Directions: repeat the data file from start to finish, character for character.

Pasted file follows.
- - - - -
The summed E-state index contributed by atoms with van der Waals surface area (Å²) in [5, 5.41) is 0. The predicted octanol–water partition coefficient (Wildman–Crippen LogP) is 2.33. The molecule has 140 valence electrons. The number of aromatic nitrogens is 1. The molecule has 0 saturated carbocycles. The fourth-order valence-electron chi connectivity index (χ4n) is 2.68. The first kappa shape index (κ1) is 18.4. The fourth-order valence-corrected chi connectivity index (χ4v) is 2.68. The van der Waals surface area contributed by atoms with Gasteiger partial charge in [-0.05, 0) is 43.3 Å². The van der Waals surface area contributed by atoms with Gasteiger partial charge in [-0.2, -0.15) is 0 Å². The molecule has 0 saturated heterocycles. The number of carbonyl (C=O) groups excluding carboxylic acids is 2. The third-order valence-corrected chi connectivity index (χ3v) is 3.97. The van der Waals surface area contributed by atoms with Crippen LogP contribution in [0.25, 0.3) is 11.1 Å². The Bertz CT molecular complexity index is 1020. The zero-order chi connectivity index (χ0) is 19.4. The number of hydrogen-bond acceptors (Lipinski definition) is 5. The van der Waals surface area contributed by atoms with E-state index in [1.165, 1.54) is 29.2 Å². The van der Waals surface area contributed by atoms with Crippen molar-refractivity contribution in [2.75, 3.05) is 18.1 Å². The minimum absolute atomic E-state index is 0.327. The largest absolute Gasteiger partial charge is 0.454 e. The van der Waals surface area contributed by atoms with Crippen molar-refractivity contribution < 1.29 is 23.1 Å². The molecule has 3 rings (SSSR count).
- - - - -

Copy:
The summed E-state index contributed by atoms with van der Waals surface area (Å²) in [5, 5.41) is 0. The predicted octanol–water partition coefficient (Wildman–Crippen LogP) is 2.33. The molecule has 140 valence electrons. The number of aromatic nitrogens is 1. The molecule has 0 saturated carbocycles. The fourth-order valence-electron chi connectivity index (χ4n) is 2.68. The first kappa shape index (κ1) is 18.4. The fourth-order valence-corrected chi connectivity index (χ4v) is 2.68. The van der Waals surface area contributed by atoms with Gasteiger partial charge in [-0.05, 0) is 43.3 Å². The van der Waals surface area contributed by atoms with Gasteiger partial charge in [-0.2, -0.15) is 0 Å². The molecule has 0 saturated heterocycles. The number of carbonyl (C=O) groups excluding carboxylic acids is 2. The third-order valence-corrected chi connectivity index (χ3v) is 3.97. The van der Waals surface area contributed by atoms with Crippen LogP contribution in [0.25, 0.3) is 11.1 Å². The Bertz CT molecular complexity index is 1020. The zero-order chi connectivity index (χ0) is 19.4. The number of hydrogen-bond acceptors (Lipinski definition) is 5. The van der Waals surface area contributed by atoms with E-state index in [1.165, 1.54) is 29.2 Å². The van der Waals surface area contributed by atoms with Crippen molar-refractivity contribution in [2.75, 3.05) is 18.1 Å². The minimum absolute atomic E-state index is 0.327. The largest absolute Gasteiger partial charge is 0.454 e. The van der Waals surface area contributed by atoms with Crippen molar-refractivity contribution < 1.29 is 23.1 Å². The molecule has 3 rings (SSSR count).